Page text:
The AE Team
Allow me to provide you with a simple but powerful script that you can use as a template for having uncomfortable conversations when you need to hold boundaries... without walking on eggshells.
It's called the X, Y, Z method and it has three parts: When you did X in Y situation, I felt Z.
That might sound something like this; "When you came home an hour after curfew last night, I felt worried." Or to give another example; "When you left your coat on the living room floor after school yesterday, I felt frustrated."
What you don't want to say is something like; "When you left your coat on the living room floor after school yesterday, I felt like you didn't respect my time."
So what's wrong with this?
The problem is that saying you don't respect or value my time is not sharing a feeling, it's making an assertion. You're stating an assumption about your child's thoughts, feelings, and intentions. Your child not respecting your time may be one possible explanation for why they decided to drop their coat in the middle of the living room and leave it there, but it's not the only explanation. There could be others. Imagine you come to me and you say, "I'm hungry right now," and I respond by saying, "No, you're not. You're just tired." How on earth could I possibly know what you are thinking and feeling inside your own mind and body? How could I as an outsider be arrogant enough to think that I know more about your internal experience than you do? The only person who's ever lived inside your own mind and body is you.
The same idea applies to your child and every other human being for that matter. You might have theories and questions, but at the end of the day your child's mind is a black box. It's impossible for you to know with any certainty what is or isn't inside of it. You cannot know exactly why your child does what they do, their thoughts, feelings, beliefs, motivations. All you really know for sure is what's observable on the outside, the behavior, or what was said, and you might make up a story about why you think that behavior happened, but it's a story, and it's a story that may or may not be true.
Simply put an I feel statement should never contain the word 'you.' 'You' is often perceived as accusatory. Therefore it usually triggers Defense Mode. By the same token, if you say, "I feel frustrated.", no one can argue with that. That is how you feel. And since you're the only person who has ever lived inside your own head, you get to be the final and ultimate authority on what you think or feel. Stories and assumptions on the other hand can easily be argued with. So your child might respond by saying; "No, no, no. It's not that I don't respect your time, it's just that I forgot." To summarize, with I feel statements saying I feel frustrated or I felt concerned or some other singular emotion word is good. Saying, I feel like you're an idiot, is not good.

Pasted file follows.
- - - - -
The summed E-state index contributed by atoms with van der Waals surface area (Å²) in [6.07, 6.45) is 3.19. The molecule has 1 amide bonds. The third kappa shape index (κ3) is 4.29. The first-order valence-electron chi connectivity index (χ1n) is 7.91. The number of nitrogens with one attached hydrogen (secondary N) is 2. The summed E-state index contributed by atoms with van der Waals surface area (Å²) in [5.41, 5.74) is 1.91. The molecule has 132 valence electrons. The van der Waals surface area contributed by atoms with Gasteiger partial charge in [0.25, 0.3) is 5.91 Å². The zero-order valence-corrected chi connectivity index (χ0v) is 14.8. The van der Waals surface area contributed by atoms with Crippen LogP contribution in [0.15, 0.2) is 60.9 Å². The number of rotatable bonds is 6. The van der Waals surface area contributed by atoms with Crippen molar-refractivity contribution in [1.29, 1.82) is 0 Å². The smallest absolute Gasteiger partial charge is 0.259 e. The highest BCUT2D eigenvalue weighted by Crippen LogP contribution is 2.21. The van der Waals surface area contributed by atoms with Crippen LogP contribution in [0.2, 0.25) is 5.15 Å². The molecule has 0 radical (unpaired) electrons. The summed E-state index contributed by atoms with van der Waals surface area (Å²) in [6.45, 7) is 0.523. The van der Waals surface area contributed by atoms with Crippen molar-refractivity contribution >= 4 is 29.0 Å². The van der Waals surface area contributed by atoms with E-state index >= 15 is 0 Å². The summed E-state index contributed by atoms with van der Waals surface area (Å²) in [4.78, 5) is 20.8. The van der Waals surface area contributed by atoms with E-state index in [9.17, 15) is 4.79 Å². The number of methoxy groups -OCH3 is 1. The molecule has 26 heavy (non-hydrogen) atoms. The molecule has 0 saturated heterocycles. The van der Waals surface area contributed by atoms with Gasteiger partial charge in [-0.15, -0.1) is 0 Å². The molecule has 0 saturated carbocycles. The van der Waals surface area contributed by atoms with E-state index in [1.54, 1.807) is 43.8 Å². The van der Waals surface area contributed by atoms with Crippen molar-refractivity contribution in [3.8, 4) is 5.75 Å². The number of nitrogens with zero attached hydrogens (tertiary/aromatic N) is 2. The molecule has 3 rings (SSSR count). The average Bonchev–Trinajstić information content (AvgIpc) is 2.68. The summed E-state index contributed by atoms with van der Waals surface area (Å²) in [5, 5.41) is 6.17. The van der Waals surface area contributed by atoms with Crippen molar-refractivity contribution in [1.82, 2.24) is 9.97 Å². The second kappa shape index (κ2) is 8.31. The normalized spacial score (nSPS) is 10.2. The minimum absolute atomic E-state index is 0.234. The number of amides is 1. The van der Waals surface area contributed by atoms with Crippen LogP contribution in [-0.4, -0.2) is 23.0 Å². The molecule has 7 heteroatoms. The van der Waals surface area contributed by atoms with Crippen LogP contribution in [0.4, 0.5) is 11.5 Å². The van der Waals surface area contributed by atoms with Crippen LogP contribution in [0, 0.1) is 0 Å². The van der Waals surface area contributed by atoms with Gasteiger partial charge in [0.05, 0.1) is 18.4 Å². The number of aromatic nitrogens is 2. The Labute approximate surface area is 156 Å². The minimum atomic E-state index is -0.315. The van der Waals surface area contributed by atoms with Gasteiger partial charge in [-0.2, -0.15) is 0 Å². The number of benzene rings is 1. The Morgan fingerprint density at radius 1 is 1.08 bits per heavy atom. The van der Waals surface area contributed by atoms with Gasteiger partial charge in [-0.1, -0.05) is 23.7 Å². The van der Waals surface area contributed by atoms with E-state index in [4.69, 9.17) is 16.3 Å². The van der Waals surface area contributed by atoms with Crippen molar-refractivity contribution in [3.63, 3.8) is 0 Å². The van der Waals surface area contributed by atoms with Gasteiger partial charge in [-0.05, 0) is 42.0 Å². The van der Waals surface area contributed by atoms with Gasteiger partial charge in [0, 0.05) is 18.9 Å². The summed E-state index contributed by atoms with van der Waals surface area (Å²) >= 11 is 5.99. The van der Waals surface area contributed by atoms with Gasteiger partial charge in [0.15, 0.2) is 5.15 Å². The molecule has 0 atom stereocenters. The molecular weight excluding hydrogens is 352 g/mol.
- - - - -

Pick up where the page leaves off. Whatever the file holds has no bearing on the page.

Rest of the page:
Now, is it kind of awkward to talk this way? Staying neutral and calm describing things in conservative, purely factual language?
Yes. It's very awkward. People don't usually talk this way in normal everyday conversation. Is your child probably going to wonder what kind of weird parenting classes you've been taking? Yeah, they probably will, but that's kind of the point.
It's supposed to sound a little weird and a little awkward because weird things interrupt the natural flow. They catch our attention and they get us to sit up and pay attention to what we're actually saying or doing. When we speak extemporaneously saying whatever comes to mind in the heat of the moment, then chances are good that our frustration, our toxic internal stories and our sarcasm will bleed through and derail the conversation before even has a chance to begin. So yes, your child might raise an eyebrow and they might think that you're kind of weird. They might even complain that you sound like a robot therapist, but that is a much better outcome when compared with the risky alternative of explosive conflict, hurt feelings and damaged relationships.
With time these communication patterns will start to come more naturally to you, and then you will be able to speak extemporaneously off the cuff without needing to follow this X, Y, Z script so religiously. But when you're first starting out, you need the practice, so please follow the script religiously. Make sure you've really mastered the basics before you start improvising and changing things too much. Think of it like the training wheels on a bike. They're put there to prevent you from crashing and getting hurt. Someday, with enough practice, you'll be able to take the training wheels off and ride around freely. But until then, training wheels help to serve a valuable and necessary purpose.
Want more? This is an excerpt from our 8 week course "The Accountability Plan". Get more info on the course and enroll here.
Get advice, scripts, stories and more sent directly to your email a few times a week.
Defense Mode: Why They Seem So Stuck & Shutdown All The Time
When you're in Defense Mode, everything is harder because you're constantly trying to protect yourself from the overwhelming stress of both real and imagined threats that constantly surround you.
The AE Team
Co-Dependency & The Rope
It's one thing to support someone who is struggling with some very real capability blocks and challenges. It's quite another thing to continue carrying the heavy burdens of someone who refuses to take action or help themselves in anyway.
The AE Team
4 Steps To Building Trust With Your Autistic Spectrum Child
For an interaction to be trust-building, it must have all four of these characteristics. If all four are present, then it's only a matter of time before you succeed in building trust. On the other hand, if even one of these four pillars is missing, then it won't work.
The AE Team